By Gena Bentall and Hannah Walker

Thirty-one years ago Jeff and Cass Schrock had a vision to share their passion for the marine life of Monterey Bay with the world. Back when Del Monte Beach was lined with decrepit automotive and railroad buildings, Jeff and Cass started taking kayaking lessons to immerse themselves in the bay’s scenic views.

 In the mid-80s when natural history tours of coastal Monterey Bay were uncommon and kayaking as a form of marine recreation was in its infancy, the Schrocks purchased their first fleet and Monterey Bay Kayaks was born.

Monterey Bay Kayaks Manager, Sean Furey, stands with kayaks featuring Sea Otter Savvy decalsMonterey Bay Kayaks Manager, Sean Furey, stands with kayaks featuring Sea Otter Savvy decals

Pioneers of their time, Jeff and Cass worked alongside fellow eco-tourism pioneers, the Monterey Bay Aquarium, to foster a renewed awareness of the unique natural treasures of Monterey Bay and welcomed an influx of visitors ready to explore.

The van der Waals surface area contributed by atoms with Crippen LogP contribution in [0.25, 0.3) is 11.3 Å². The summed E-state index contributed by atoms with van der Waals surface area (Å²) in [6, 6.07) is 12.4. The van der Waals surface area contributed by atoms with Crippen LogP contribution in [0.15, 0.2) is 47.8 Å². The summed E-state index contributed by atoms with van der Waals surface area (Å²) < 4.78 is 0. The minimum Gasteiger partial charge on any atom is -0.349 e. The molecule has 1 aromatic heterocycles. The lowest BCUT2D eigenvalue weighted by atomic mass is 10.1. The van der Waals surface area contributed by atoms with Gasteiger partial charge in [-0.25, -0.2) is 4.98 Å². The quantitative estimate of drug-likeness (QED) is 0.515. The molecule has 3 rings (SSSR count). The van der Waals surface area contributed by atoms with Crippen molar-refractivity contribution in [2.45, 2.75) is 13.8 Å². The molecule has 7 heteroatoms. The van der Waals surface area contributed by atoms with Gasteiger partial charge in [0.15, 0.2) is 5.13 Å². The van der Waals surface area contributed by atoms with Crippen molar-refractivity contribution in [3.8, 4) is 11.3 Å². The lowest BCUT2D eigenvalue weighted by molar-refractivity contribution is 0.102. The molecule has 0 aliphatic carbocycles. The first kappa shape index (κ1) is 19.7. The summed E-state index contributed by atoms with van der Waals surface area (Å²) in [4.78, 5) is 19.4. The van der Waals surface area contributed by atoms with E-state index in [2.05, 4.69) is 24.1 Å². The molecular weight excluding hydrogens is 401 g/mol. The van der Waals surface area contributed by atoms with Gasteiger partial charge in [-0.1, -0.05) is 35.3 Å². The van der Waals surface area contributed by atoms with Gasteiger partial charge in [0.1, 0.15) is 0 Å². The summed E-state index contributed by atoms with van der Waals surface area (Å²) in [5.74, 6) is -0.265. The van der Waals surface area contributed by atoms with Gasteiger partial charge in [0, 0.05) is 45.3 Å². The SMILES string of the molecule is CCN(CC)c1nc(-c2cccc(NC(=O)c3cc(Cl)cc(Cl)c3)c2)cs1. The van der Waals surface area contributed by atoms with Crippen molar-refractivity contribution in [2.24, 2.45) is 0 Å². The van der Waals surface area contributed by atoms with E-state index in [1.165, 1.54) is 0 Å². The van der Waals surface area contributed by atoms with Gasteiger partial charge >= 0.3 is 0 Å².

Cass describes how their focus was of helping people discover the bay’s unique wildlife from the very beginning, “Jeff was a ‘home-grown’ naturalist. When we first started kayaking, he already knew about all the wildlife. He’d pick up kelp blade and show me little snail eggs – perfect concentric circles – and he would know what kind of snails they were. We knew that people would get hooked the same way we did.”

 

 As Monterey Bay Kayaks continues to grow, so does the marine recreation industry. With an ever-increasing demand to get on the water, Monterey Bay Kayaks are at the forefront of efforts to educate customers and protect the waters they tour.